FOOD- DISH- Rahal's big adventure: Mas tapas chef hits the road

If Mas chef Tomas Rahal makes it back to Charlottesville alive, Belmont's trendy tapas bar could see some tasty, and authentic, additions to its menu. If...

Rahal had promised to send Dish food dispatches from the Spanish front, but after days without a message in our inbox, we began to worry. Had Rahal been gored by a bull? Captured by gypsies? Seduced and abandoned penniless by a dark-eyed senorita?

As it turns out, he was merely recovering from the trip.

After a harrowing 16-hour journey, including security delays, a near cardiac arrest as he tried to haul his own luggage on the Madrid metro (fortunately, he was rescued by three mustachioed old ladies dressed in black who offered to carry his bags... don't ask), and multiple train and cab rides, Rahal finally found himself in Sanlucar and Jerez, the capitals of Spanish sherry making.

"I ate like an otter," Rahal writes, "which is how one eats on the seaside here. To wit: fried medusas (sea anemones), clams of all kinds, steamed, in garlic tomato sauce and fried, squid, fried as choclo, or stuffed with pork, tuna baked with wine and tomatoes, mackerel in tasty tomato anise sauce, squid eggs, baked spider crab with roe, fried baby shrimp with onions (my fave), mussels, octopus al gallego (kind of a vinegar sauce), big fat anchovies in vinegar and garlic, bocarones, kinda like an average night at Mas."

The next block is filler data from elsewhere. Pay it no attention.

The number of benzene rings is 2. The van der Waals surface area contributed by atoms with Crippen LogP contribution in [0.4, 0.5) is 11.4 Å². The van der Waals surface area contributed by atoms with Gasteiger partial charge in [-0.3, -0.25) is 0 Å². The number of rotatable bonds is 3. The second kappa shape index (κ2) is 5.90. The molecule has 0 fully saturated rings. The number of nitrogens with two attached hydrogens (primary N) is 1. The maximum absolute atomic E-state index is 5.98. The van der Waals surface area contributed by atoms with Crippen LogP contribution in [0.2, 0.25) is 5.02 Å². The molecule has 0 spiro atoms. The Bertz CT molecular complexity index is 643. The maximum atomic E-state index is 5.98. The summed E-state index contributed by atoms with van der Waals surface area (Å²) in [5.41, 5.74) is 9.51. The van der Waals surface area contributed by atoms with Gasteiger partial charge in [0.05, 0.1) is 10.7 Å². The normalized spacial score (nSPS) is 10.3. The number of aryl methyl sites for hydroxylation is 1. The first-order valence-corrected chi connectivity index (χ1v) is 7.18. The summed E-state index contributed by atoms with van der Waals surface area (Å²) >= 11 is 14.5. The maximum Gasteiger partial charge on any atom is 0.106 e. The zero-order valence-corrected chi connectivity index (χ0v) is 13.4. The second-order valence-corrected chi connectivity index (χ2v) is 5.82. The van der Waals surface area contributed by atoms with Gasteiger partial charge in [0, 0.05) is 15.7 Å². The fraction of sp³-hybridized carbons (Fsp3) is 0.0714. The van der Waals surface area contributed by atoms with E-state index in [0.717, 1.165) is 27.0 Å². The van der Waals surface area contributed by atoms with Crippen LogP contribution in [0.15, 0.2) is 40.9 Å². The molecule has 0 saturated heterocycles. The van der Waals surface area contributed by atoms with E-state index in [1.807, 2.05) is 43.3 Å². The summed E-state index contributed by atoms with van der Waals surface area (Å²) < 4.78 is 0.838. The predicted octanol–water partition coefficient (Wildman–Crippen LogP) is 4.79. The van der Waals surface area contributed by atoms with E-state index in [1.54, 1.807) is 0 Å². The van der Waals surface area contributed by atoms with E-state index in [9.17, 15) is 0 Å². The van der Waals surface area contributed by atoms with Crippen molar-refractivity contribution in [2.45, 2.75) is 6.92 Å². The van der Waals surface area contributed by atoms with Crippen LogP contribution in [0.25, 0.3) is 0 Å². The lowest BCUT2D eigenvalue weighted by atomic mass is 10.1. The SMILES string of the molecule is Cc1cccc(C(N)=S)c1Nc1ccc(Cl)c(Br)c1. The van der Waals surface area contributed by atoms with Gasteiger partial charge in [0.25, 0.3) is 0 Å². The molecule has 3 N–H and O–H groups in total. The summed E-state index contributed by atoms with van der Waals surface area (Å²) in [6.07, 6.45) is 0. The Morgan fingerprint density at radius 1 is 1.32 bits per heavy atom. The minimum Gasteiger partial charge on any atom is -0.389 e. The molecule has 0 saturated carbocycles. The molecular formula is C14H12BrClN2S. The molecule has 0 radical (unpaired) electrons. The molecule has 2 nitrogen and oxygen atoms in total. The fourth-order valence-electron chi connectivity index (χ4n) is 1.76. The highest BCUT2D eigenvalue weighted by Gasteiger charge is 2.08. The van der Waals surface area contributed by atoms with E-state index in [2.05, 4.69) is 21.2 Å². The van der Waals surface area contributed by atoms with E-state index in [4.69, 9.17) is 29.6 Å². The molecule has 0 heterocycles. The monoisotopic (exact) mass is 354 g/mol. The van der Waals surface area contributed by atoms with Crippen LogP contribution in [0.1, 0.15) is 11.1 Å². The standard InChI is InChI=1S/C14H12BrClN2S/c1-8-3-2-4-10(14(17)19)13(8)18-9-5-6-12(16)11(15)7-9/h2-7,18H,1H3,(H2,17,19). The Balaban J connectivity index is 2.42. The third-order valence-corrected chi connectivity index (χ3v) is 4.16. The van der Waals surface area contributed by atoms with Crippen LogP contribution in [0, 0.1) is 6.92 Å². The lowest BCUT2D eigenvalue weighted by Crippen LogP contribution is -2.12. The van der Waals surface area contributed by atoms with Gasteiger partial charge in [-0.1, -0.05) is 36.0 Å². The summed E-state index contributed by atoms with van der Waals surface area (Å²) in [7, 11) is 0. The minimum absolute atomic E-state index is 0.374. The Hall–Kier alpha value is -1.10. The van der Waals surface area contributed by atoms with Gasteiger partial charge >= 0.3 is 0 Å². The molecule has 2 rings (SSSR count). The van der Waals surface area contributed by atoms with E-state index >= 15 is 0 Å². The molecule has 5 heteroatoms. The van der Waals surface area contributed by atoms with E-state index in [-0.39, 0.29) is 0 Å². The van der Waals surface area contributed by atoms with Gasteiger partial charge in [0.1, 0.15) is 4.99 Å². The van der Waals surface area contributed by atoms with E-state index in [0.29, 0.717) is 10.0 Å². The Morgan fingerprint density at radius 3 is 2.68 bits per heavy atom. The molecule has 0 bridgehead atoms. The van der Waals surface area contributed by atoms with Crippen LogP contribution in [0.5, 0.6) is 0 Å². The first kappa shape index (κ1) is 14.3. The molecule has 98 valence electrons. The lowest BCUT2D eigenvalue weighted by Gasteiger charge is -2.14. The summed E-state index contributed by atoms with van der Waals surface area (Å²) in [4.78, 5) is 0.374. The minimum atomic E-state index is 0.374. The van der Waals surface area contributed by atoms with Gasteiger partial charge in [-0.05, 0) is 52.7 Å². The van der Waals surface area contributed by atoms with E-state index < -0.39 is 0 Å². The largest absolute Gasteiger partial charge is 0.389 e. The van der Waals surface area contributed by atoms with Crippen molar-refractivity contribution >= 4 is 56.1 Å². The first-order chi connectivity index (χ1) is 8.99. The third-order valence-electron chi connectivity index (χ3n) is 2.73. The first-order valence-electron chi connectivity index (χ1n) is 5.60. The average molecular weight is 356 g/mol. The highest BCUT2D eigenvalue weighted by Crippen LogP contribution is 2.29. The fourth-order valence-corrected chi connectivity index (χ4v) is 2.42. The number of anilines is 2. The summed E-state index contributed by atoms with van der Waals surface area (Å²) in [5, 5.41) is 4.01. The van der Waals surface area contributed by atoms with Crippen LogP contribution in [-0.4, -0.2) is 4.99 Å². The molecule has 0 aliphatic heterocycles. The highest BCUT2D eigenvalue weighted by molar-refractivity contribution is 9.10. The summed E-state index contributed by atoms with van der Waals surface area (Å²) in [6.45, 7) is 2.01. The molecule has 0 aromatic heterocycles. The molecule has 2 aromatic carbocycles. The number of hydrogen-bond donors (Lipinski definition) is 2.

Next, Rahal is off to Tarifa next to Gibraltar, then on to Malaga and Marbella. Stay tuned for more dispatches!

Fried pencil erasers?

In you like fried clams, you can thank freelancer writer Janis Jaquith for bringing them to the area. Last summer, Jaquith bemoaned the absence of the New England delicacy in an essay for the Hook.

"How maddening to think that right here in Charlottesville we can buy a baguette at Albemarle Baking Company that is every bit as good as any bread I ever tasted in France," Jaquith wrote, "and at Fleurie you can order a foie gras so intensely succulent that it's a reason for living, but if you're looking for a fried clam that has never been frozen, and does not taste like fried pencil erasers, you're out of luck."

As luck would have it, D'Ambola owner Philip D'Ambola happened to read Jaquith's essay, and after a trip to New England he decided to serve fried clams at his Afton restaurant, which is just off Route 151. "You would be surprised how the clam has surpassed the fried oyster (the Virginia de facto preferred shellfood)," D'Ambola told Jaquith in an e-mail, "and yes, we will have real fried clams, not clam strips, served with french fries or fried zucchini, tartar sauce, and cole slaw."

Jaquith's reaction? "This is the best news I've had in I don't know how long," she says. "God bless the Hook!

Splendoreous morning!


gelateria on the Downtown Mall will start opening early in the morning beginning April 3, owner Fax Ayres tells the Dish.

Early morning gelato? we asked.

"We're trying to expand our coffee business," says Ayres. "We have a strong Italian espresso drink menu with the LaVazza line of espresso and brewed coffees as its foundation, as well as our signature Italian hot chocolate and hot chocolate mochas."

Ayres also plans to have a selection of magazines and newspapers on hand, as well as breakfast pastries, muffins, homemade chocolate/hazelnut biscotti, chocolate chip cookies, and brownies. "Of course, if you need a little gelato to start your day," says Ayres, "that will be available too."

No Littlejohn's on the Mall

Lastly, Dish has learned that Littlejohn's plan to open up a satellite sub joint in the old A&N space is a no go. Apparently, John Crafaik, owner of the landmark corner deli, decided Gabe Silverman's lease was a little too complicated. Too bad. Littlejohn's would have surely livened up the east end of the Mall.

Mas chef Tomas Rahal hopes to bring back some new ideas from the old country.